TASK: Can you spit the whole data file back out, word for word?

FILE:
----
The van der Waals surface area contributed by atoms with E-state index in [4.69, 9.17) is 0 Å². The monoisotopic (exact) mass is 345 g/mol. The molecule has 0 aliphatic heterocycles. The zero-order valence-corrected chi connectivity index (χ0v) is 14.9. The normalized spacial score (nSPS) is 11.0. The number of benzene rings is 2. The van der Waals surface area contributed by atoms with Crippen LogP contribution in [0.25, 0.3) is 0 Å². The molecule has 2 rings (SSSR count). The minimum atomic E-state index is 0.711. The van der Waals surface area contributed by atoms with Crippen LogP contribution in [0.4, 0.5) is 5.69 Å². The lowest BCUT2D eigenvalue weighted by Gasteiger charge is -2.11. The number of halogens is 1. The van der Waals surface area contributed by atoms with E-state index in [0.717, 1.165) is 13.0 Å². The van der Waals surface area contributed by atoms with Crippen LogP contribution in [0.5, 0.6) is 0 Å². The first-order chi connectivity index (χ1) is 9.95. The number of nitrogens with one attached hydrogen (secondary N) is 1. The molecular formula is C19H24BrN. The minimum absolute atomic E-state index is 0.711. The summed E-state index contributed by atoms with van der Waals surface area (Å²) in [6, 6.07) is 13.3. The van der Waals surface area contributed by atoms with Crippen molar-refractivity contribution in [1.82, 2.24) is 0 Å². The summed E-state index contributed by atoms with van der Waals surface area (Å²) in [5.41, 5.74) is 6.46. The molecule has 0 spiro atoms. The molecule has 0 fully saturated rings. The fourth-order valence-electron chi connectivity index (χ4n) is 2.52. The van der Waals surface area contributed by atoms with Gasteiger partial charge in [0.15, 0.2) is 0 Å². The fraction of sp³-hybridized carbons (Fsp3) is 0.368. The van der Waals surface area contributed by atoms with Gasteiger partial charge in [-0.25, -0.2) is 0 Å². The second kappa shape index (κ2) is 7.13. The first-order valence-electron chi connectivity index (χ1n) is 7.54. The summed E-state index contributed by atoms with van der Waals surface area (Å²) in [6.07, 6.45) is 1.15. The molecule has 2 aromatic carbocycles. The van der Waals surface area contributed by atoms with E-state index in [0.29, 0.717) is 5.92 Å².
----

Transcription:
The van der Waals surface area contributed by atoms with E-state index in [4.69, 9.17) is 0 Å². The monoisotopic (exact) mass is 345 g/mol. The molecule has 0 aliphatic heterocycles. The zero-order valence-corrected chi connectivity index (χ0v) is 14.9. The normalized spacial score (nSPS) is 11.0. The number of benzene rings is 2. The van der Waals surface area contributed by atoms with Crippen LogP contribution in [0.25, 0.3) is 0 Å². The molecule has 2 rings (SSSR count). The minimum atomic E-state index is 0.711. The van der Waals surface area contributed by atoms with Crippen LogP contribution in [0.4, 0.5) is 5.69 Å². The lowest BCUT2D eigenvalue weighted by Gasteiger charge is -2.11. The number of halogens is 1. The van der Waals surface area contributed by atoms with E-state index in [0.717, 1.165) is 13.0 Å². The van der Waals surface area contributed by atoms with Crippen LogP contribution in [0.5, 0.6) is 0 Å². The first-order chi connectivity index (χ1) is 9.95. The number of nitrogens with one attached hydrogen (secondary N) is 1. The molecular formula is C19H24BrN. The minimum absolute atomic E-state index is 0.711. The summed E-state index contributed by atoms with van der Waals surface area (Å²) in [6, 6.07) is 13.3. The van der Waals surface area contributed by atoms with Crippen molar-refractivity contribution in [1.82, 2.24) is 0 Å². The summed E-state index contributed by atoms with van der Waals surface area (Å²) in [5.41, 5.74) is 6.46. The molecule has 0 spiro atoms. The molecule has 0 fully saturated rings. The fourth-order valence-electron chi connectivity index (χ4n) is 2.52. The van der Waals surface area contributed by atoms with Gasteiger partial charge in [0.15, 0.2) is 0 Å². The fraction of sp³-hybridized carbons (Fsp3) is 0.368. The van der Waals surface area contributed by atoms with Gasteiger partial charge in [-0.25, -0.2) is 0 Å². The second kappa shape index (κ2) is 7.13. The first-order valence-electron chi connectivity index (χ1n) is 7.54. The summed E-state index contributed by atoms with van der Waals surface area (Å²) in [6.07, 6.45) is 1.15. The molecule has 2 aromatic carbocycles. The van der Waals surface area contributed by atoms with E-state index in [0.29, 0.717) is 5.92 Å².